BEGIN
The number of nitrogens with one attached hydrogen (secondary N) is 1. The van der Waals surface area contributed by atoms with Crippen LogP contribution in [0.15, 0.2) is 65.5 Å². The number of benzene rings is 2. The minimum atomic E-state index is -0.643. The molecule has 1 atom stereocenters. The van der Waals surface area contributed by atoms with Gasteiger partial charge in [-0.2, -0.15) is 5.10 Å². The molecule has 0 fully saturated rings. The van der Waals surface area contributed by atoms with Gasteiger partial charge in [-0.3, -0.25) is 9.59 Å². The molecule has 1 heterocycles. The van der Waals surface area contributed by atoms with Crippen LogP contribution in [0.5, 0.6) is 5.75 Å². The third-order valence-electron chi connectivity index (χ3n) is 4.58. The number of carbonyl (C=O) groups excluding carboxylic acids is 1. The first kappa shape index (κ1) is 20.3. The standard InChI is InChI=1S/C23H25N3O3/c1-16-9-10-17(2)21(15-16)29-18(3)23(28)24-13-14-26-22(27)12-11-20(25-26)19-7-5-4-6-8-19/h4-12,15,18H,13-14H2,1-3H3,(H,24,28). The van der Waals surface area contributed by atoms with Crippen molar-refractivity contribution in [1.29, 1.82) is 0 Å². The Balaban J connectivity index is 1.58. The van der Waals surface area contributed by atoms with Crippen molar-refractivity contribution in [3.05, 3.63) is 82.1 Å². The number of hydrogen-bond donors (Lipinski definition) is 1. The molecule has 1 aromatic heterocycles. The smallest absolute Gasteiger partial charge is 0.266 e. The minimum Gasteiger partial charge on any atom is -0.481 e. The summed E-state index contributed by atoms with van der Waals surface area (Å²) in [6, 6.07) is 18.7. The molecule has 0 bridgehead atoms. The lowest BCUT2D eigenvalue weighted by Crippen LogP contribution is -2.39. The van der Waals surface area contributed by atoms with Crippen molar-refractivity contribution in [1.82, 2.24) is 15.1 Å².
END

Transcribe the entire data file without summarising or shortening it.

The number of nitrogens with one attached hydrogen (secondary N) is 1. The van der Waals surface area contributed by atoms with Crippen LogP contribution in [0.15, 0.2) is 65.5 Å². The number of benzene rings is 2. The minimum atomic E-state index is -0.643. The molecule has 1 atom stereocenters. The van der Waals surface area contributed by atoms with Gasteiger partial charge in [-0.2, -0.15) is 5.10 Å². The molecule has 0 fully saturated rings. The van der Waals surface area contributed by atoms with Gasteiger partial charge in [-0.3, -0.25) is 9.59 Å². The molecule has 1 heterocycles. The van der Waals surface area contributed by atoms with Crippen LogP contribution in [0.5, 0.6) is 5.75 Å². The third-order valence-electron chi connectivity index (χ3n) is 4.58. The number of carbonyl (C=O) groups excluding carboxylic acids is 1. The first kappa shape index (κ1) is 20.3. The standard InChI is InChI=1S/C23H25N3O3/c1-16-9-10-17(2)21(15-16)29-18(3)23(28)24-13-14-26-22(27)12-11-20(25-26)19-7-5-4-6-8-19/h4-12,15,18H,13-14H2,1-3H3,(H,24,28). The van der Waals surface area contributed by atoms with Crippen molar-refractivity contribution in [1.29, 1.82) is 0 Å². The Balaban J connectivity index is 1.58. The van der Waals surface area contributed by atoms with Crippen molar-refractivity contribution in [3.05, 3.63) is 82.1 Å². The number of hydrogen-bond donors (Lipinski definition) is 1. The molecule has 1 aromatic heterocycles. The smallest absolute Gasteiger partial charge is 0.266 e. The minimum Gasteiger partial charge on any atom is -0.481 e. The summed E-state index contributed by atoms with van der Waals surface area (Å²) in [6, 6.07) is 18.7. The molecule has 0 bridgehead atoms. The lowest BCUT2D eigenvalue weighted by Crippen LogP contribution is -2.39. The van der Waals surface area contributed by atoms with Crippen molar-refractivity contribution in [1.82, 2.24) is 15.1 Å².